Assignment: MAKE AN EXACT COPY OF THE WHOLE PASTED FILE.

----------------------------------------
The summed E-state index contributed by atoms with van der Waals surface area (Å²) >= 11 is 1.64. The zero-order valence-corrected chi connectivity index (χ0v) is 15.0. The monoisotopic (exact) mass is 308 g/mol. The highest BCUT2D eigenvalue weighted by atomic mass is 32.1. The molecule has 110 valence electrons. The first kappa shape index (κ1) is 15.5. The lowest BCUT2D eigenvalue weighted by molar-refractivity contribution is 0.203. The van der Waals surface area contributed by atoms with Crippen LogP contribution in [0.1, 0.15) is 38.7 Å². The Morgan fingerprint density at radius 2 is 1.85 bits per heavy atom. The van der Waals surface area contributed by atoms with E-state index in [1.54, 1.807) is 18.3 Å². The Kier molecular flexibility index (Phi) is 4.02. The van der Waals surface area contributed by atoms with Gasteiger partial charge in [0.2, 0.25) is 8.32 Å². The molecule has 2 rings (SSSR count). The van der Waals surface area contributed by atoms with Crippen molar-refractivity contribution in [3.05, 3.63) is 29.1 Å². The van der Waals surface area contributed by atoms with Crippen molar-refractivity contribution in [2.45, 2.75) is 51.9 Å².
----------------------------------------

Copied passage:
The summed E-state index contributed by atoms with van der Waals surface area (Å²) >= 11 is 1.64. The zero-order valence-corrected chi connectivity index (χ0v) is 15.0. The monoisotopic (exact) mass is 308 g/mol. The highest BCUT2D eigenvalue weighted by atomic mass is 32.1. The molecule has 110 valence electrons. The first kappa shape index (κ1) is 15.5. The lowest BCUT2D eigenvalue weighted by molar-refractivity contribution is 0.203. The van der Waals surface area contributed by atoms with Crippen LogP contribution in [0.1, 0.15) is 38.7 Å². The Morgan fingerprint density at radius 2 is 1.85 bits per heavy atom. The van der Waals surface area contributed by atoms with E-state index in [1.54, 1.807) is 18.3 Å². The Kier molecular flexibility index (Phi) is 4.02. The van der Waals surface area contributed by atoms with Gasteiger partial charge in [0.2, 0.25) is 8.32 Å². The molecule has 2 rings (SSSR count). The van der Waals surface area contributed by atoms with Crippen molar-refractivity contribution in [3.05, 3.63) is 29.1 Å². The van der Waals surface area contributed by atoms with Crippen molar-refractivity contribution in [2.45, 2.75) is 51.9 Å².